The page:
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ReelTalk Movie Reviews
Unfinished Cinema
by Betty Jo Tucker

If you are a fan of the great Orson Welles and curious about his last film, The Other Side of the Wind, please don’t miss director Morgan Neville’s revealing documentary, They’ll Love Me When I’m Dead. Although the title comes from a Welles quote he denies saying, it’s still an appropriate title for this unusual film. It reminds me of another relevant quote by Welles -- “Nobody who takes on anything big and tough can afford to be modest.”

Neville’s documentary deals with the last fifteen years of Welles’ life, which were devoted to making a movie about an aging director trying to complete his last great film (art imitating life?). The always wonderful Alan Cumming serves as narrator, and clips of scenes from The Other Side of the Wind are shown as well as comments from people connected with the film who are still around, including co-writer Oja Kador and acclaimed filmmakers Peter Bogdanovich and Henry Jaglom.               

Orson Welles, we won’t forget you.

This documentary seems true.

Your last film’s ups and downs we see.

Unfinished by you. A mystery.

 

Lots of toil as the years went by,

but funding problems might be why.

Or to keep filming was your goal

because it formed part of your soul.

 

Starting at top, then going down.

Hollywood is a ruthless town.

Times a-changing, perhaps too fast.

Will films of yours be ones to last?

Fortunately, Netflix is also releasing at the same time a restored version of footage from Welles’ The Other Side of the Wind, which makes a fascinating double feature for cinema buffs everywhere. John Huston looks magnificent in the lead role of Jake Hannaford, while Bogdanovich manages to hold his own as a rising young filmmaker and friend who learns about betrayal. (It’s interesting to note that comic/impressionist Rich Little was Welles’ first choice for that part.) Also, the documentary indicates that Welles thought about portraying Jake himself. What a treat that would have been!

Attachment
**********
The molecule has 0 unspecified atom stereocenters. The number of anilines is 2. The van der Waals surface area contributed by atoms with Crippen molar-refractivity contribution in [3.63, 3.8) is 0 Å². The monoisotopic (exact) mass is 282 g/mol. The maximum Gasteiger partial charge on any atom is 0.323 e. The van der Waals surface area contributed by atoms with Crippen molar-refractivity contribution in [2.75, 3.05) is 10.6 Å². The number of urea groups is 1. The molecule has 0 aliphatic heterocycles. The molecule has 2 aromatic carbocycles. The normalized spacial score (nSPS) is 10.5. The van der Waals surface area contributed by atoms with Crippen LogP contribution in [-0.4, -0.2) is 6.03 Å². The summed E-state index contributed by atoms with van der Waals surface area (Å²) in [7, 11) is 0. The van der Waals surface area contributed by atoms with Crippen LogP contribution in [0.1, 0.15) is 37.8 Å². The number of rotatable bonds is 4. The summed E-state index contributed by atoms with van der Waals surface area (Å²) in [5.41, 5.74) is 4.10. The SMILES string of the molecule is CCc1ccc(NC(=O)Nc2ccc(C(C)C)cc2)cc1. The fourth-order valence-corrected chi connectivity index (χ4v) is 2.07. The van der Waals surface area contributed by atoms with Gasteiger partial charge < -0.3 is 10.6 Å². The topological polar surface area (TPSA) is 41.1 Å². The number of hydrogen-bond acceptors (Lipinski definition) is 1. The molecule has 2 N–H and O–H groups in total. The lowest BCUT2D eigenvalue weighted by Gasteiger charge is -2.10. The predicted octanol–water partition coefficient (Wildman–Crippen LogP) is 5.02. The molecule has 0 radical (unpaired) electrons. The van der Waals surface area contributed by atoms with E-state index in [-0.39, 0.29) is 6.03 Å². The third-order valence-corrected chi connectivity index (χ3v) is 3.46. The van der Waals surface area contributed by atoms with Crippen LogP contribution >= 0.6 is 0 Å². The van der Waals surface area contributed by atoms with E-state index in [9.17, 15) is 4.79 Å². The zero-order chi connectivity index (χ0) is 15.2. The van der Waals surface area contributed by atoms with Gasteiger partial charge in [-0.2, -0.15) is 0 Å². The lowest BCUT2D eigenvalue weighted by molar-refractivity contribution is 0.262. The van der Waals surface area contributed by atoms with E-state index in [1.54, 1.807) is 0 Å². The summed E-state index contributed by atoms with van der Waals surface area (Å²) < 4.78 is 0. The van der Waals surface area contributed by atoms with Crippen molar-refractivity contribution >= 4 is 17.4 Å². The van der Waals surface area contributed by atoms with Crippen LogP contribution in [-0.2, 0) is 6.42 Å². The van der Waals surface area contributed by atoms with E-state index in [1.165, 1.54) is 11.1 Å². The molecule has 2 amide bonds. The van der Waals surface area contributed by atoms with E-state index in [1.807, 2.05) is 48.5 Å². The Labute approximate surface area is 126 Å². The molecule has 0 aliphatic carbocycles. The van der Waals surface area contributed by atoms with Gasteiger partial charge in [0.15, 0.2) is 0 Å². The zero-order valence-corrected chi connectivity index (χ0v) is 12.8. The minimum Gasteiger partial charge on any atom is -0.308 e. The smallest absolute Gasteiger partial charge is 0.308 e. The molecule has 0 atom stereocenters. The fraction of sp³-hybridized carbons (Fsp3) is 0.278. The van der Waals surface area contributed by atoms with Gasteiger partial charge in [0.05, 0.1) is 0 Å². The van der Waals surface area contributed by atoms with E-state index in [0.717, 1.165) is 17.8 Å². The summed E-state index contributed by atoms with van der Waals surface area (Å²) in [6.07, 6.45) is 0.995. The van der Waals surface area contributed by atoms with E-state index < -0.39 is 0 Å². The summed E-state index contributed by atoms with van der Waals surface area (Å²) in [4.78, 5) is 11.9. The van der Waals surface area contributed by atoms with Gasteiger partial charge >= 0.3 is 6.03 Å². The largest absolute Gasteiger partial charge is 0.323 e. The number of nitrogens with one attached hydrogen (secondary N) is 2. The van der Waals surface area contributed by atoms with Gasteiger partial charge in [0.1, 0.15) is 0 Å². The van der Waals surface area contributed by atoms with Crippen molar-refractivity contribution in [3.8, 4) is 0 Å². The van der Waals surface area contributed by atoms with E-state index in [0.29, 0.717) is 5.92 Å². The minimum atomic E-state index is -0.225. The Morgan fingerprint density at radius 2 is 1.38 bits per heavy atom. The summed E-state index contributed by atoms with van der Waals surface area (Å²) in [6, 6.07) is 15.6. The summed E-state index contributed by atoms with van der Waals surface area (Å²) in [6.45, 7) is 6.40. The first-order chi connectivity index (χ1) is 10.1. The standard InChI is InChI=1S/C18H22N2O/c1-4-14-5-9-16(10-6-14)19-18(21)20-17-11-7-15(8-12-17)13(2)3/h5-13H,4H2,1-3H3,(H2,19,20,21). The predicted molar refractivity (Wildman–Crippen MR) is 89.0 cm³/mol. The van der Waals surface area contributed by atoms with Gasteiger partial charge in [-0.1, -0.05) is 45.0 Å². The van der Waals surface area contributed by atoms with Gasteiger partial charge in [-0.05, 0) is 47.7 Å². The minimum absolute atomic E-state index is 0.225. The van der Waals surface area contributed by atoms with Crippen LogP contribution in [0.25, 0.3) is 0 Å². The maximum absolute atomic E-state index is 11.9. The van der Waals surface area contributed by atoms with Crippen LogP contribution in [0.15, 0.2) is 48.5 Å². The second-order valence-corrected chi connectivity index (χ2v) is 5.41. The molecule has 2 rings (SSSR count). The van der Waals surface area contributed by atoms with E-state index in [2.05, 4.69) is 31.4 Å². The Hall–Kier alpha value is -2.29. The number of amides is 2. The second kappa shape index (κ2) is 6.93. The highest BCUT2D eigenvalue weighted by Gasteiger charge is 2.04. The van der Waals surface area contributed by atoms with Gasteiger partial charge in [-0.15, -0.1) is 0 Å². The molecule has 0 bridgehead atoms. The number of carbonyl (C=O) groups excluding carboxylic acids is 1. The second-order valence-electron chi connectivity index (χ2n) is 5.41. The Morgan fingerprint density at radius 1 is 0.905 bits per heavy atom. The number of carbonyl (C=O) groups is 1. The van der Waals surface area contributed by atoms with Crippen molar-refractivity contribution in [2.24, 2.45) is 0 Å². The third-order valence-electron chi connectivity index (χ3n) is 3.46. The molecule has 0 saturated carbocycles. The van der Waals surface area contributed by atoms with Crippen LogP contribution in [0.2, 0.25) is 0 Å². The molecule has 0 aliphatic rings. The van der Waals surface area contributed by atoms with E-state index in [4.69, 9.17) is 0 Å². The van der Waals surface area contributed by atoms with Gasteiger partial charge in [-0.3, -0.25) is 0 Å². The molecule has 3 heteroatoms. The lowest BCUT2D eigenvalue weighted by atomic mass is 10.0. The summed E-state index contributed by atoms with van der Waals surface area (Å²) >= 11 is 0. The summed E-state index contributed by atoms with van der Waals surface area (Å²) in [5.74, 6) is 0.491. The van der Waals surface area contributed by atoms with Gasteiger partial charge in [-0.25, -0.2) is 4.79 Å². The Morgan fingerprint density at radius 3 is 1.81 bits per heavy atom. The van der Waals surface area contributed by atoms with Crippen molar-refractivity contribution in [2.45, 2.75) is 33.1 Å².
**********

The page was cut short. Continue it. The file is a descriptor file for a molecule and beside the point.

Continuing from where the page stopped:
As a confirmed movie addict, I really enjoyed this documentary. It shows filmmaker Welles with warts and all. And it reinforces my belief that he loved making movies more than anything else. Below are two of my favorite quotes by Orson Welles to prove my case.            

A movie in production is the best electric train set a boy could ever have.

The cinema has no boundary; it is a ribbon of dreams.

(Released by Netflix; not rated by MPAA.)

For more information about They’ll Love Me When I’m Dead, go to the IMDb or Rotten Tomatoes website.

NOTE: Morgan Neville also directed Won’t You Be My Neighbor? – another terrific documentary this year. 


                                                                                                                                                                               
 
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